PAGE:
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Honeywell says recovery will come in 2012

Honeywell’s twenty-fourth annual business aviation outlook predicted an extension of the down economic cycle for business jet manufacturers. Business jet deliveries will continue to slow through the remainder of 2010, Honeywell officials said, adding that the first half of 2010 showed a 16-percent decline in deliveries. When compared against the delivery peak year of 2008, 2010 business jet deliveries will drop 40 to 45 percent as they hit bottom in 2011.

In spite of 2010’s first-half discouraging performance, Honeywell’s Rob Wilson—president of Honeywell’s Business and General Aviation division—pointed out that deliveries of large-cabin jets was actually up by six percent for that time frame. But mid-sized jet deliveries were down by a whopping 40 percent, and very light/light jets were down by 15 percent. Even so, Honeywell predicted 2011’s total deliveries will hit bottom, at approximately 700 units—a finding that contrasts with last year’s prediction of a recovery in 2011. In effect, Honeywell has pushed back its predicted recovery one year.

Beginning in 2011, pent-up demand and technological enhancements will create conditions that favor an ever-increasing level of business jet deliveries, which should reach record levels in 2020. Between 2010 and 2020, “up to 11,000 new jets will be delivered, worth $225 billion,” Wilson said. “But operators are cautious about the slow pace of the economic recovery, and that’s why just 30 percent of the operators surveyed for the forecast said they were considering replacing or adding to their corporate fleets this year.” That’s down from last year’s 40 percent level of replacement intentions.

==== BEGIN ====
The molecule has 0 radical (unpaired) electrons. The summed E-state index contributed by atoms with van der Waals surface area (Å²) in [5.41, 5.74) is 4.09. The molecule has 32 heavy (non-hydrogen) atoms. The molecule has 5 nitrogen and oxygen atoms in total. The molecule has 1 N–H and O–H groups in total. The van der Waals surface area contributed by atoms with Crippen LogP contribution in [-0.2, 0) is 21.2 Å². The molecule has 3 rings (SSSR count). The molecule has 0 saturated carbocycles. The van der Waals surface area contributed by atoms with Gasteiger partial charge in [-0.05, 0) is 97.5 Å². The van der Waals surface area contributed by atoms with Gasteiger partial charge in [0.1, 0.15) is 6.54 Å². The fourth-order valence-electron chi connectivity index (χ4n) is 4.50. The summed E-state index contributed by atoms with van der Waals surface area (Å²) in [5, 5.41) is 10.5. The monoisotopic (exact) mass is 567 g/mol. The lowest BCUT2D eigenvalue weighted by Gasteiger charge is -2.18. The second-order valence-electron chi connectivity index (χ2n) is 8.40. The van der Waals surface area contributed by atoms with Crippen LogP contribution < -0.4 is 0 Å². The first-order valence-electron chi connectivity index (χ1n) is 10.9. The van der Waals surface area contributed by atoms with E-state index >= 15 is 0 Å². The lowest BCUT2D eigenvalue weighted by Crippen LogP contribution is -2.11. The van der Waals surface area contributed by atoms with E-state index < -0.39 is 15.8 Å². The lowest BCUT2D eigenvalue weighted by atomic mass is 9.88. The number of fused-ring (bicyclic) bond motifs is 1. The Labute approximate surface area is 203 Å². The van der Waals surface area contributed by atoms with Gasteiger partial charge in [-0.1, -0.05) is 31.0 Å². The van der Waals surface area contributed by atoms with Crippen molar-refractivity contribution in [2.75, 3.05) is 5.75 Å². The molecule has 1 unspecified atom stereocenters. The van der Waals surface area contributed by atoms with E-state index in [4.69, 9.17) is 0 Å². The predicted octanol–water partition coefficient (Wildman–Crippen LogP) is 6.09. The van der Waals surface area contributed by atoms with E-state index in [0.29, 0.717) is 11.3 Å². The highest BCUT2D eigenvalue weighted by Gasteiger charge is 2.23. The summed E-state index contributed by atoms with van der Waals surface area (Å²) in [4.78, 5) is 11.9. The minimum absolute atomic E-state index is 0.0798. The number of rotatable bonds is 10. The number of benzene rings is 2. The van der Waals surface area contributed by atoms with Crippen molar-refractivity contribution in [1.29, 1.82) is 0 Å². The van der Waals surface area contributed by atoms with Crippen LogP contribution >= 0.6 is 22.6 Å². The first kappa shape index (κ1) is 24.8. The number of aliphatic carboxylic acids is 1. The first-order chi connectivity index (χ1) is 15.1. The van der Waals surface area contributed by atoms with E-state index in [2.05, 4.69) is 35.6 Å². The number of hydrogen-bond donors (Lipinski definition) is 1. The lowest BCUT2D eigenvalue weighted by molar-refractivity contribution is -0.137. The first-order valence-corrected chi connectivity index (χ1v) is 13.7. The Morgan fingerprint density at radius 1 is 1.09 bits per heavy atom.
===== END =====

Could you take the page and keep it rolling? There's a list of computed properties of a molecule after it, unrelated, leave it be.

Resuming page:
Of those indicating they had purchase plans, 20-percent said they were considering a small-cabin jet, 38-percent favor mid-sized jets, and 42-percent want large-cabin jets. As for Very Light Jets and light jets—which Wilson labeled “personal jets”—Honeywell predicted 2010-2020 sales of 2,600 to 3,100 airplanes worth $9 billion.

Other findings related to the continued importance of the international market. “International demand is still important,” Wilson said. He predicted that 42 percent of deliveries will go to foreign customers this year. That’s down from 2009’s strong 51 percent, but extremely significant nevertheless. In the next five years, Wilson said that regional demand will continue to follow traditional trends—with 58 percent of sales to North American customers, 19 percent to European outfits, 13 percent to Latin America, and 10 percent to the Asian-Pacific and African and Middle Eastern markets.

The top two reasons for buying a new jet? Honeywell said that “more range” consistently ranked among the top two among all regional markets but one—Latin America, which cited replacement of aging airplanes as a top reason.

Thomas A. Horne

Thomas A. Horne

AOPA Pilot Editor at Large
AOPA Pilot Editor at Large Tom Horne has worked at AOPA since the early 1980s. He began flying in 1975 and has an airline transport pilot and flight instructor certificates. He’s flown everything from ultralights to Gulfstreams and ferried numerous piston airplanes across the Atlantic.

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